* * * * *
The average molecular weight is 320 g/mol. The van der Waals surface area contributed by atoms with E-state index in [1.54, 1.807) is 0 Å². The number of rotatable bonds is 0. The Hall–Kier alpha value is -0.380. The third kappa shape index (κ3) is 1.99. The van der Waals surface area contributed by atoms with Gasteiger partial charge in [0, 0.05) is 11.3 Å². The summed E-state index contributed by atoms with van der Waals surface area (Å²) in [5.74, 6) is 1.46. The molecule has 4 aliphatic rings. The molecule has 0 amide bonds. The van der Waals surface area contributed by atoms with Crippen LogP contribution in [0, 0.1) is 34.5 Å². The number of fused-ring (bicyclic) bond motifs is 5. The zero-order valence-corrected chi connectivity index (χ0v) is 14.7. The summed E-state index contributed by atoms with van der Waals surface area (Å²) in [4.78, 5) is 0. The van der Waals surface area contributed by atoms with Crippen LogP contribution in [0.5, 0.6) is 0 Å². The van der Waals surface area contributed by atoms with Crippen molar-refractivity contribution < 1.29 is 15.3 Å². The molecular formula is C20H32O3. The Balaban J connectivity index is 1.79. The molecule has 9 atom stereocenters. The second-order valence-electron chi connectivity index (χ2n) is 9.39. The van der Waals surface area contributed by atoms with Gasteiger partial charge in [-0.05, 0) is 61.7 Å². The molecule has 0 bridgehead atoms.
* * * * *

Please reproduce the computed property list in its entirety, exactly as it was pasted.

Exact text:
The average molecular weight is 320 g/mol. The van der Waals surface area contributed by atoms with E-state index in [1.54, 1.807) is 0 Å². The number of rotatable bonds is 0. The Hall–Kier alpha value is -0.380. The third kappa shape index (κ3) is 1.99. The van der Waals surface area contributed by atoms with Gasteiger partial charge in [0, 0.05) is 11.3 Å². The summed E-state index contributed by atoms with van der Waals surface area (Å²) in [5.74, 6) is 1.46. The molecule has 4 aliphatic rings. The molecule has 0 amide bonds. The van der Waals surface area contributed by atoms with Crippen LogP contribution in [0, 0.1) is 34.5 Å². The number of fused-ring (bicyclic) bond motifs is 5. The zero-order valence-corrected chi connectivity index (χ0v) is 14.7. The summed E-state index contributed by atoms with van der Waals surface area (Å²) in [4.78, 5) is 0. The van der Waals surface area contributed by atoms with Crippen LogP contribution in [0.5, 0.6) is 0 Å². The van der Waals surface area contributed by atoms with Crippen molar-refractivity contribution < 1.29 is 15.3 Å². The molecular formula is C20H32O3. The Balaban J connectivity index is 1.79. The molecule has 9 atom stereocenters. The second-order valence-electron chi connectivity index (χ2n) is 9.39. The van der Waals surface area contributed by atoms with Gasteiger partial charge in [-0.05, 0) is 61.7 Å². The molecule has 0 bridgehead atoms.